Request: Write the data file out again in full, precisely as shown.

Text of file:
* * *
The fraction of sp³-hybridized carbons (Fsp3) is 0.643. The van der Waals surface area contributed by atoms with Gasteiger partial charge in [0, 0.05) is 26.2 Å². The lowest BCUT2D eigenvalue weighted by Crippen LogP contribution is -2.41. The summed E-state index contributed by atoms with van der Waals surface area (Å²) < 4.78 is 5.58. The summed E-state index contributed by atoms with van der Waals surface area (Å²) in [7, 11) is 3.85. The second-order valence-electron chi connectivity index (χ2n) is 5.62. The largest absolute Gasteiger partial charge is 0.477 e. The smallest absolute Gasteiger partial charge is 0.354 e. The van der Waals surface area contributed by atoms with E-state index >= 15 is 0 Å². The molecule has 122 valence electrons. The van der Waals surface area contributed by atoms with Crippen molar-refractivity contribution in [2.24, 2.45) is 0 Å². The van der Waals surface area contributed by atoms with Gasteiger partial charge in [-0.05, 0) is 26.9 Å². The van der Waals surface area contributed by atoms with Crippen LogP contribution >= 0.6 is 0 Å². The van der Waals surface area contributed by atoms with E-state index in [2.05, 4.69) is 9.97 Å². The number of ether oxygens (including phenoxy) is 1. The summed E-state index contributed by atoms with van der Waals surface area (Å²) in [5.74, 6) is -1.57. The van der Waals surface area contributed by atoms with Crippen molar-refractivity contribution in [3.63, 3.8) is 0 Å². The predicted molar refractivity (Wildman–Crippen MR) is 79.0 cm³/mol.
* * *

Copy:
The fraction of sp³-hybridized carbons (Fsp3) is 0.643. The van der Waals surface area contributed by atoms with Gasteiger partial charge in [0, 0.05) is 26.2 Å². The lowest BCUT2D eigenvalue weighted by Crippen LogP contribution is -2.41. The summed E-state index contributed by atoms with van der Waals surface area (Å²) < 4.78 is 5.58. The summed E-state index contributed by atoms with van der Waals surface area (Å²) in [7, 11) is 3.85. The second-order valence-electron chi connectivity index (χ2n) is 5.62. The largest absolute Gasteiger partial charge is 0.477 e. The smallest absolute Gasteiger partial charge is 0.354 e. The van der Waals surface area contributed by atoms with E-state index >= 15 is 0 Å². The molecule has 122 valence electrons. The van der Waals surface area contributed by atoms with Crippen molar-refractivity contribution in [2.24, 2.45) is 0 Å². The van der Waals surface area contributed by atoms with Gasteiger partial charge in [-0.05, 0) is 26.9 Å². The van der Waals surface area contributed by atoms with Crippen LogP contribution >= 0.6 is 0 Å². The van der Waals surface area contributed by atoms with E-state index in [2.05, 4.69) is 9.97 Å². The number of ether oxygens (including phenoxy) is 1. The summed E-state index contributed by atoms with van der Waals surface area (Å²) in [5.74, 6) is -1.57. The van der Waals surface area contributed by atoms with Crippen molar-refractivity contribution in [3.63, 3.8) is 0 Å². The predicted molar refractivity (Wildman–Crippen MR) is 79.0 cm³/mol.